Show A Little Backbone|
Rhys-Davies: It read like a comic-book story. There were pages and pages of visual description but not much dialogue. It was either gonna be the biggest disaster of all time, or a new fashion in filmmaking.
|"It was either gonna be the biggest disaster of all time, or a new fashion in filmmaking."|
Ford: It was loose, that was Steven's way. We were young and free and confident and happy - stuff happened.
Allen: I had a whole history for the character from the time she was born. What happened to her mother, how long she'd been in Nepal and her romance with Indy when she was 15 or 16. I remember showing it to Steven who said, "That's an entirely different movie."
Kasdan: Marion is named after my wife's grandmother. I took pride in the relationship part of it. It was all comedy character stuff, Cary Grant-Jean Arthur stuff. There's about three times as much that didn't get used. They just simplified the whole thing. When I look at the movie now, I think that they were right.
Allen: : Harrison's a private person. He had his own process, which didn't involve lengthy conversations about character. It took me a while to get the gist of his way of working. It wasn't that kind of sit-around-and-tell-old-theatre-stories relationship that I had with Ronnie Lacey, Paul Freeman and John Rhys-Davies.
Ford: The action sequences were done piece by piece; none of it was very difficult. That's the whole point of being an actor, to try and make it look like you are taking risks.
Freeman: Steven suddenly panicked that he hadn't even heard me speak in a French accent. So I had to get on the train from Banbury to just say, "Allo, I can do a Fraunch accent." As corny as that!
Spielberg: George became a casualty. He came to La Rochelle for the first week of shooting, then shipped himself back home due to terrible sea-sickness. When he came to Tunisia and grabbed a second camera, he not only got bad sunburn but his face had swelled up to twice the normal size. I could have turned the camera around and shot a horror movie.
Lucas: : It was the film I had the least number of problems with. We didn't hear from the studio, we just had fun. I was shooting second unit, running around like crazy getting shots: Indy running through the camp, Indy getting the rope and going over to the Well Of Souls, the sunset shot...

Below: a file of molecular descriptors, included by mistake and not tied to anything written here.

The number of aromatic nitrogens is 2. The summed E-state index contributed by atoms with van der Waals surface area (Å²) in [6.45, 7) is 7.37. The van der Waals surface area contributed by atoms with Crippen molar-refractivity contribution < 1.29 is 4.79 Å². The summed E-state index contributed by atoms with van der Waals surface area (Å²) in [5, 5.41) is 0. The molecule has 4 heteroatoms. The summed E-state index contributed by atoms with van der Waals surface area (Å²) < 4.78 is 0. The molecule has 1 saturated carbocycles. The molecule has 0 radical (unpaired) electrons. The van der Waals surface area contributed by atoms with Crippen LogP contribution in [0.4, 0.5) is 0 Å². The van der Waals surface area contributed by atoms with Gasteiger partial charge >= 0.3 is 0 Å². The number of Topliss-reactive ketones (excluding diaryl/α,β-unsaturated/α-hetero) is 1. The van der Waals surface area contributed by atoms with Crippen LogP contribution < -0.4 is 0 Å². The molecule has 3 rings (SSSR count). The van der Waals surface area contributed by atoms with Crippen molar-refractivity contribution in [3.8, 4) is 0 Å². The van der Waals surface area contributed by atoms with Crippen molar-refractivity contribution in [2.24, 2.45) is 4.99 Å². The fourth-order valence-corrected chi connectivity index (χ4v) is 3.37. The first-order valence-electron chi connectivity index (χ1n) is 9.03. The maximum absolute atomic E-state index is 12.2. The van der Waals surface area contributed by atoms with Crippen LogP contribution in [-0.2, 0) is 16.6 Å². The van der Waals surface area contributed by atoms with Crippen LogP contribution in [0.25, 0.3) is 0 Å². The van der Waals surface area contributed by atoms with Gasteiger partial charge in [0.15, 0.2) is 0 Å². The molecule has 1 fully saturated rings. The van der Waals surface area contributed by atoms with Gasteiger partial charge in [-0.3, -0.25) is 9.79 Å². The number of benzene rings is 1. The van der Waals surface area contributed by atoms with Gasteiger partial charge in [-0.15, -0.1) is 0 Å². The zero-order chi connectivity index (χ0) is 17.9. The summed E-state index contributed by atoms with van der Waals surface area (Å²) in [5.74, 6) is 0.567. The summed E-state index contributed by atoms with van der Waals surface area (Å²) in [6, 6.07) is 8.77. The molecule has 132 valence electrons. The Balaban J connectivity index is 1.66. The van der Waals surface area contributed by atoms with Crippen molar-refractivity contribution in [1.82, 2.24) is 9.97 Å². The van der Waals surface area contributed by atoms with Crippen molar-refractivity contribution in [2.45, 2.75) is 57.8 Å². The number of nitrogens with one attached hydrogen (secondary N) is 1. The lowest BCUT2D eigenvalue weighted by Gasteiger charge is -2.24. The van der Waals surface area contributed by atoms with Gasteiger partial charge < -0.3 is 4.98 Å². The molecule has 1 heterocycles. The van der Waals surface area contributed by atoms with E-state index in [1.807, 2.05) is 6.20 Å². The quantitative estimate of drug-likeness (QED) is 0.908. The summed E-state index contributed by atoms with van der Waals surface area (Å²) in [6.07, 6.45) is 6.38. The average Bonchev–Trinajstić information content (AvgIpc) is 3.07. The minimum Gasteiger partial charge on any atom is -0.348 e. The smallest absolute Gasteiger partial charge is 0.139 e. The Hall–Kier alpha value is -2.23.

Kennedy: : It was the most fun we've ever had. There's so much at stake today, but when we were making Raiders we were making movies for around $20 million. We weren't encumbered with any of the responsibilities associated with being a genuine adult.
Freeman: Spielberg remains the most accomplished director I've worked with. There are some scenes in the script that were two or three people talking together in a room and you suddenly find that he planned it to be in a quarry with 500 extras going up and down ladders carrying buckets.
|"I was one of the few people who didn't get deathly ill with the turistas. I'd heard that some people on Star Wars had gotten pretty ill."|
Spielberg: I was one of the few people who didn't get deathly ill with the turistas. I'd heard that some people on Star Wars had gotten pretty ill. I had 120 cans from Sainsbury's sitting in my hotel room. I ate three squares a day cold out of a can with a fork and a spoon.
Marshall: That was quite a day when Steven said, "Get the monkey to salute." I said to the animal handler, "Show me the monkey saluting." He went over, took a stick and tapped the monkey on the head. The monkey sort of protected himself with his arm and that was supposed to be saluting. So we devised a process: put a grape on a fishing pole, hold the grape just out of his reach and he would reach. After about 50 takes it finally looked like he was doing his Heil Hitler.
Freeman: The other thing that happened to me was with the scene where I first meet Harrison again, and I'm smoking the hookah. By the time they turned over to do the shot, I'd smoked so much of the stuff I thought I was going to throw up. I kept thinking, "Oh my God, this is my first major American picture and I'm going to throw up."
Spielberg: : I have inspected those frames the way some people have inspected the Zapruder film. And I am telling you, that fly did not suddenly jump into a fifth dimension. That fly went into Paul Freeman's mouth and Paul was so absorbed that he didn't realise he'd swallowed the bugger.
Freeman: Ahh, the fly. I had the best review of my career from Pauline Kael in The New Yorker about the fly. She said, "There is an actor with remarkable devotion to duty."
Kasdan: I never understood why the Arabs ended up singing during that secret dig. It was like a lot of things in the movie that you can't really judge by any reality.